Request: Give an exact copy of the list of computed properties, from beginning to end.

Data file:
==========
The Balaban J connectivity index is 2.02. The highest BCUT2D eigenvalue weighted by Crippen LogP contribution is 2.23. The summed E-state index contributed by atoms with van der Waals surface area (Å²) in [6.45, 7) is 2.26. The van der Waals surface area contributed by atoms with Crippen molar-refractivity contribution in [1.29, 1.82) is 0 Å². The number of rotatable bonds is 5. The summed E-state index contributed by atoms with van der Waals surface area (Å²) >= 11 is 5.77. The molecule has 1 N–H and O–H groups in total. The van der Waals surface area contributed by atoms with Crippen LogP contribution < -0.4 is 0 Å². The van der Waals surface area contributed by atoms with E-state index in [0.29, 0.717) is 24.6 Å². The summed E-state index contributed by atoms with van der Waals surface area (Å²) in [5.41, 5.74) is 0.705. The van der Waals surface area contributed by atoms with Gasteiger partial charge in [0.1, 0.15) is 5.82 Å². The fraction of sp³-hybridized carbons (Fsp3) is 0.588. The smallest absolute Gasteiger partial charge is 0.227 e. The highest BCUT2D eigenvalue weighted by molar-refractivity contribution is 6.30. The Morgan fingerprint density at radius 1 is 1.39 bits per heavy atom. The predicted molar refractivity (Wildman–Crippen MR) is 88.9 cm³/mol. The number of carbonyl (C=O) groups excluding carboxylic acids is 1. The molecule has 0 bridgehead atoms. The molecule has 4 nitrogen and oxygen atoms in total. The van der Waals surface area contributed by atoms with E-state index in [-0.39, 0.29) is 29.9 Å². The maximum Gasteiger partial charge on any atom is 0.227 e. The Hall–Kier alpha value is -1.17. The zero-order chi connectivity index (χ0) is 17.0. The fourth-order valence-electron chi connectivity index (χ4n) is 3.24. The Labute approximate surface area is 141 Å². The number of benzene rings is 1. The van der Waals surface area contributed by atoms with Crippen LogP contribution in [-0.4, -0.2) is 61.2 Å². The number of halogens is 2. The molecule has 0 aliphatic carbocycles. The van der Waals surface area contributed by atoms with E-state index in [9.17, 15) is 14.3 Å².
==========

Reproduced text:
The Balaban J connectivity index is 2.02. The highest BCUT2D eigenvalue weighted by Crippen LogP contribution is 2.23. The summed E-state index contributed by atoms with van der Waals surface area (Å²) in [6.45, 7) is 2.26. The van der Waals surface area contributed by atoms with Crippen molar-refractivity contribution in [1.29, 1.82) is 0 Å². The number of rotatable bonds is 5. The summed E-state index contributed by atoms with van der Waals surface area (Å²) >= 11 is 5.77. The molecule has 1 N–H and O–H groups in total. The van der Waals surface area contributed by atoms with Crippen LogP contribution < -0.4 is 0 Å². The van der Waals surface area contributed by atoms with E-state index in [0.29, 0.717) is 24.6 Å². The summed E-state index contributed by atoms with van der Waals surface area (Å²) in [5.41, 5.74) is 0.705. The van der Waals surface area contributed by atoms with Gasteiger partial charge in [0.1, 0.15) is 5.82 Å². The fraction of sp³-hybridized carbons (Fsp3) is 0.588. The smallest absolute Gasteiger partial charge is 0.227 e. The highest BCUT2D eigenvalue weighted by molar-refractivity contribution is 6.30. The Morgan fingerprint density at radius 1 is 1.39 bits per heavy atom. The predicted molar refractivity (Wildman–Crippen MR) is 88.9 cm³/mol. The number of carbonyl (C=O) groups excluding carboxylic acids is 1. The molecule has 0 bridgehead atoms. The molecule has 4 nitrogen and oxygen atoms in total. The van der Waals surface area contributed by atoms with E-state index in [-0.39, 0.29) is 29.9 Å². The maximum Gasteiger partial charge on any atom is 0.227 e. The Hall–Kier alpha value is -1.17. The zero-order chi connectivity index (χ0) is 17.0. The fourth-order valence-electron chi connectivity index (χ4n) is 3.24. The Labute approximate surface area is 141 Å². The number of benzene rings is 1. The van der Waals surface area contributed by atoms with Crippen LogP contribution in [-0.4, -0.2) is 61.2 Å². The number of halogens is 2. The molecule has 0 aliphatic carbocycles. The van der Waals surface area contributed by atoms with E-state index in [9.17, 15) is 14.3 Å².